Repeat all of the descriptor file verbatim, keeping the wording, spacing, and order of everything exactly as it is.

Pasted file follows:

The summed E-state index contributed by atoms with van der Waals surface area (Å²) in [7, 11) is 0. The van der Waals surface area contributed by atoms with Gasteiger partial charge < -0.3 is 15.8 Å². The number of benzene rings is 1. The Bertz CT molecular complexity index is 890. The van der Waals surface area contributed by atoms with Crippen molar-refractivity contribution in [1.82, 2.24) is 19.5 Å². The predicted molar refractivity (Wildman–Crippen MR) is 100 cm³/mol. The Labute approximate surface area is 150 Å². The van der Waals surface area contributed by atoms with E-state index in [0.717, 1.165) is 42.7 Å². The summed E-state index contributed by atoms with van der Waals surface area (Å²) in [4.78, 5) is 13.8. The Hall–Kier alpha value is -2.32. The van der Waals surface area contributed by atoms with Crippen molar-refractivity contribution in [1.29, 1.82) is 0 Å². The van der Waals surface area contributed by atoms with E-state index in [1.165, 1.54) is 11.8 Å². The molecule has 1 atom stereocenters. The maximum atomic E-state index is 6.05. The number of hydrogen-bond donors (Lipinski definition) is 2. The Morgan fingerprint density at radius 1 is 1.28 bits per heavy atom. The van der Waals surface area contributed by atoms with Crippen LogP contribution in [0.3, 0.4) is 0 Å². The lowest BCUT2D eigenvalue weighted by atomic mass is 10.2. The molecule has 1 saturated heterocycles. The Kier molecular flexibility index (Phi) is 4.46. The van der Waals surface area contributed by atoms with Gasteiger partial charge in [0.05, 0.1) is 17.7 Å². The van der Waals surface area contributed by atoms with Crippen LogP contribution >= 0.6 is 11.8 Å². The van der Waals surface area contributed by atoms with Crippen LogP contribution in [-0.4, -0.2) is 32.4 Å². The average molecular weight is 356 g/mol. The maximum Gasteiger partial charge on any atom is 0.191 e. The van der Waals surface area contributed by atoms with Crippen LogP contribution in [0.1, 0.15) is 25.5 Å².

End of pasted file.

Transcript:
The summed E-state index contributed by atoms with van der Waals surface area (Å²) in [7, 11) is 0. The van der Waals surface area contributed by atoms with Gasteiger partial charge < -0.3 is 15.8 Å². The number of benzene rings is 1. The Bertz CT molecular complexity index is 890. The van der Waals surface area contributed by atoms with Crippen molar-refractivity contribution in [1.82, 2.24) is 19.5 Å². The predicted molar refractivity (Wildman–Crippen MR) is 100 cm³/mol. The Labute approximate surface area is 150 Å². The van der Waals surface area contributed by atoms with E-state index in [0.717, 1.165) is 42.7 Å². The summed E-state index contributed by atoms with van der Waals surface area (Å²) in [4.78, 5) is 13.8. The Hall–Kier alpha value is -2.32. The van der Waals surface area contributed by atoms with Crippen molar-refractivity contribution in [1.29, 1.82) is 0 Å². The van der Waals surface area contributed by atoms with E-state index in [1.165, 1.54) is 11.8 Å². The molecule has 1 atom stereocenters. The maximum atomic E-state index is 6.05. The number of hydrogen-bond donors (Lipinski definition) is 2. The Morgan fingerprint density at radius 1 is 1.28 bits per heavy atom. The van der Waals surface area contributed by atoms with Crippen LogP contribution in [0.3, 0.4) is 0 Å². The lowest BCUT2D eigenvalue weighted by atomic mass is 10.2. The molecule has 1 saturated heterocycles. The Kier molecular flexibility index (Phi) is 4.46. The van der Waals surface area contributed by atoms with Gasteiger partial charge in [0.05, 0.1) is 17.7 Å². The van der Waals surface area contributed by atoms with Crippen LogP contribution >= 0.6 is 11.8 Å². The van der Waals surface area contributed by atoms with Crippen LogP contribution in [-0.4, -0.2) is 32.4 Å². The average molecular weight is 356 g/mol. The maximum Gasteiger partial charge on any atom is 0.191 e. The van der Waals surface area contributed by atoms with Crippen LogP contribution in [0.1, 0.15) is 25.5 Å².